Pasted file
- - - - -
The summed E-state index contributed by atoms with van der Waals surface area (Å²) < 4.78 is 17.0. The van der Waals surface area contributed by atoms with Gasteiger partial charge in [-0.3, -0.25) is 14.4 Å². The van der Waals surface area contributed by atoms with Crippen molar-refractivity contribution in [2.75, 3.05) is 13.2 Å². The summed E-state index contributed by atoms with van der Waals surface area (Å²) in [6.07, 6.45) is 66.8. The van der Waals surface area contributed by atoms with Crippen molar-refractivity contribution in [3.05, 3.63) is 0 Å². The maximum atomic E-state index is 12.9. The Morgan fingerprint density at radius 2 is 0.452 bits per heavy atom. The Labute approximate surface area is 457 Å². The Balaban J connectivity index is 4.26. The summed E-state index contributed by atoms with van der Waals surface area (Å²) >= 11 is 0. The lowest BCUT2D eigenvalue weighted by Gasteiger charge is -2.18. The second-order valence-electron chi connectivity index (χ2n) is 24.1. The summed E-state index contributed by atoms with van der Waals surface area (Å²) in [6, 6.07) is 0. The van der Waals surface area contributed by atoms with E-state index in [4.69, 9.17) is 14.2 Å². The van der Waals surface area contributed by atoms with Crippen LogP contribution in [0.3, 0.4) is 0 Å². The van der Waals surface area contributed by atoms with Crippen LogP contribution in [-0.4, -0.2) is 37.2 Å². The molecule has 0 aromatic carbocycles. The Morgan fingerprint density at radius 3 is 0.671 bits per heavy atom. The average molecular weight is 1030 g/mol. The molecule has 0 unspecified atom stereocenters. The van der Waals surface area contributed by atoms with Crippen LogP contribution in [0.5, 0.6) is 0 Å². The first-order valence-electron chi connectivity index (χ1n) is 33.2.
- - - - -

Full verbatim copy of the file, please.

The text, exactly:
The summed E-state index contributed by atoms with van der Waals surface area (Å²) < 4.78 is 17.0. The van der Waals surface area contributed by atoms with Gasteiger partial charge in [-0.3, -0.25) is 14.4 Å². The van der Waals surface area contributed by atoms with Crippen molar-refractivity contribution in [2.75, 3.05) is 13.2 Å². The summed E-state index contributed by atoms with van der Waals surface area (Å²) in [6.07, 6.45) is 66.8. The van der Waals surface area contributed by atoms with Crippen molar-refractivity contribution in [3.05, 3.63) is 0 Å². The maximum atomic E-state index is 12.9. The Morgan fingerprint density at radius 2 is 0.452 bits per heavy atom. The Labute approximate surface area is 457 Å². The Balaban J connectivity index is 4.26. The summed E-state index contributed by atoms with van der Waals surface area (Å²) >= 11 is 0. The lowest BCUT2D eigenvalue weighted by Gasteiger charge is -2.18. The second-order valence-electron chi connectivity index (χ2n) is 24.1. The summed E-state index contributed by atoms with van der Waals surface area (Å²) in [6, 6.07) is 0. The van der Waals surface area contributed by atoms with E-state index in [4.69, 9.17) is 14.2 Å². The van der Waals surface area contributed by atoms with Crippen LogP contribution in [0.3, 0.4) is 0 Å². The van der Waals surface area contributed by atoms with Crippen LogP contribution in [-0.4, -0.2) is 37.2 Å². The molecule has 0 aromatic carbocycles. The Morgan fingerprint density at radius 3 is 0.671 bits per heavy atom. The average molecular weight is 1030 g/mol. The molecule has 0 unspecified atom stereocenters. The van der Waals surface area contributed by atoms with Crippen LogP contribution in [0.5, 0.6) is 0 Å². The first-order valence-electron chi connectivity index (χ1n) is 33.2.